- It is reversible error for a trial judge to strike a jury notice on the basis that it would be difficult for her to explain the law to the jury. Trial judges are presumed to know the law and to be able to explain it to a jury;
- In some cases, it is preferable to take a “wait and see” approach before deciding whether to discharge the jury. Experience has shown that in many instances the anticipated complexities of a case or other concerns do not materialize or at least not to the extent originally asserted. By “waiting and seeing”, courts are better able to protect the substantive right of the party who wants a jury trial and to only dismiss the jury when it becomes necessary; and
- While in many cases the “wait and see” approach is the most prudent course to follow, it is not a rule of law. The Courts of Justice Actand the Rules of Civil Procedure, contemplate that a judge may strike a jury notice even before a trial has begun.
 In Kempf, the Court of Appeal concluded that the trial judge decided to strike the jury (at para. 54) “primarily on the basis of her apprehension that the jury would not be able to understand the limited use they could make of the waiver”. The Court of Appeal noted, at para. 59:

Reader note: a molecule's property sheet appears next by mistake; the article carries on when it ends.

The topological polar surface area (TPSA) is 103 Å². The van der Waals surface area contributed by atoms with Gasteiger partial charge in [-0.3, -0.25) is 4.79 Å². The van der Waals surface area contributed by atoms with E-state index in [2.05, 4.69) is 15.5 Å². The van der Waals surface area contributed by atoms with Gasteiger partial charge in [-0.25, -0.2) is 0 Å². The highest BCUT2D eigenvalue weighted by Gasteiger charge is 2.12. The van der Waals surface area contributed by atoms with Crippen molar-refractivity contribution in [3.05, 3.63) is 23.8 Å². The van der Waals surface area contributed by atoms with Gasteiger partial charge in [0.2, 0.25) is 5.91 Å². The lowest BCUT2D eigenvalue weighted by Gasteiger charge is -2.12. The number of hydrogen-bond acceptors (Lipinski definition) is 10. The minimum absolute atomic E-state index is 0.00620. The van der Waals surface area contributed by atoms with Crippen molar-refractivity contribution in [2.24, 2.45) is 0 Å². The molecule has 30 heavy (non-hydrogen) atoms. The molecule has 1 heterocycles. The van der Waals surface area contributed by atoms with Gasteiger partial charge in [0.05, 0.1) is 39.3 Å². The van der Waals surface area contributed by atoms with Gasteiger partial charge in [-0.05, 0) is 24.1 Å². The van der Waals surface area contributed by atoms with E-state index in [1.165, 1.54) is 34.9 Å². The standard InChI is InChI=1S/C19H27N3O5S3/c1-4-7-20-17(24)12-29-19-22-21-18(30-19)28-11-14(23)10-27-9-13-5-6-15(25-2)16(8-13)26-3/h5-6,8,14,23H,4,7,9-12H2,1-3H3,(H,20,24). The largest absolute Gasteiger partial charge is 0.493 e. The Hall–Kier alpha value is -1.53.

To determine liability the jury would have to sift through the often conflicting evidence, make findings of fact and apply the law as explained to them by the trial judge. This is what juries do every day.
The Court of Appeal concluded that this was a case in which the “wait and see” approach would have been more appropriate. The Court stated, at para. 64:
 In my view, it would have been preferable for the trial judge to have reserved her decision on the motion until after the evidence had been completed, as Nguyen’s counsel urged her to do, or, perhaps, until a discrete problem arose. As the cases emphasize, the “wait and see” approach is generally preferred. I say so for two reasons. From a practical perspective, often the anticipated complexities of a case or other concerns giving rise to the motion to dismiss a jury do not materialize. From a principled perspective, the right to a jury trial is a fundamental, substantive right that should not be interfered with except for very cogent reasons: Cowles, at para. 70.